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Sherman Art Library: Wooden interior, desks, and bookshelves with books

ANTH 6: Introduction to Biological Anthropology

The main reason I am enrolled in this course is because of the biology requirement within my global health minor (I wrote about minoring in global health here). But I am still excited about the content of this course! See, sometimes you get lucky for major/minor/distributive requirements; it makes you take a class you would not otherwise take but still find yourself looking forward to. One exciting thing about this class is that four anthropology professors are teaching this term instead of one. Each professor covers the subfield of biological anthropology in which they are a field expert. It is an excellent opportunity to get to know more professors in the anthropology department, a department I started exploring far too late in my Dartmouth career. However, I am still glad I have another year left to explore everything the anthropology department offers.

ANTH 17: Anthropology of Health & Illness

Speaking of which, ANTH 17 is a class I had my eyes on for quite a while. This class is a must-take as a psychology major interested in global mental health and public health. Beyond the content, I am also excited about the structure of the course with guest speakers and labs. Of course, these are not what typically comes to your mind when you think of labs, as these are labs in social science. For instance, our first lab will be the very first week, during which we will interview each other about our experiences of illness. Another lab example is a community observation. I do not know much about the rest of the labs, as the class has just started, and I have never done labs in anthropology before, but from what I gather from the syllabus, I am beyond excited!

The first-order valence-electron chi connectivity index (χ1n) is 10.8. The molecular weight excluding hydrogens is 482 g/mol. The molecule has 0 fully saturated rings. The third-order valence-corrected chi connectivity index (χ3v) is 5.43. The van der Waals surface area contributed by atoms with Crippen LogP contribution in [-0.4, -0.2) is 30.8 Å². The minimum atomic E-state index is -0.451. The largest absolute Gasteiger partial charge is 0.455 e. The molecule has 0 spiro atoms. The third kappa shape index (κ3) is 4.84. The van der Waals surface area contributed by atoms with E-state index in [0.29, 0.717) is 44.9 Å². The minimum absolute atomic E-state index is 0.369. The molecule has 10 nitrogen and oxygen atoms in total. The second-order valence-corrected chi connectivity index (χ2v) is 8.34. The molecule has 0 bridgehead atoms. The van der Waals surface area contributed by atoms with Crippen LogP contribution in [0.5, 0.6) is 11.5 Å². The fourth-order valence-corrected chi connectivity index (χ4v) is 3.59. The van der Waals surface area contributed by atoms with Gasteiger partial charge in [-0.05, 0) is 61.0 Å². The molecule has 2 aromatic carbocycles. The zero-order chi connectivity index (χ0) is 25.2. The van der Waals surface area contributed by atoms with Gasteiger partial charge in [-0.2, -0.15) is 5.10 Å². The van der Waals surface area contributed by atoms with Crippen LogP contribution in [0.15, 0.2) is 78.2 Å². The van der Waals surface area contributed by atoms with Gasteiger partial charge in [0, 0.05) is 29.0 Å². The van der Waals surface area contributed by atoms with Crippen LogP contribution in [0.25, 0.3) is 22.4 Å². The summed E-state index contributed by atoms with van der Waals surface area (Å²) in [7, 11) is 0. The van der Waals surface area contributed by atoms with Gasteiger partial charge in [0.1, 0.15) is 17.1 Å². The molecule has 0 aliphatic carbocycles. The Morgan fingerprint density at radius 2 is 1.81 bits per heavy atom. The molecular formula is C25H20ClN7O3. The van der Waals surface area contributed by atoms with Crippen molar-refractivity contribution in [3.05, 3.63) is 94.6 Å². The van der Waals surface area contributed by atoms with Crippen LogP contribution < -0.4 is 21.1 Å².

PSYC 60: Principles of human brain mapping with fMRI

Speaking of labs, I will be taking a lab class in psychology that teaches us how to analyze brain imaging data from fMRI. You might have heard before that Dartmouth is the first liberal arts college to own an fMRI machine for research purposes. In this class, we will design studies and learn how to operate the fMRI machine. I also look forward to the opportunity to improve the skill set necessary to analyze fMRI data, which is an invaluable experience for any psychology major looking to apply to graduate school. While I expect to be challenged quite a bit in this class, since I have limited programming experience, I have trust in Professor Chang, who also teaches Power of Beliefs, a culminating experience course in the department I took last term (read more about that here). He is among the professors who understand the student experience and challenges the best at Dartmouth, so I have no doubt I will learn a lot from this class!

Stay tuned to learn more about these classes as I explore more!

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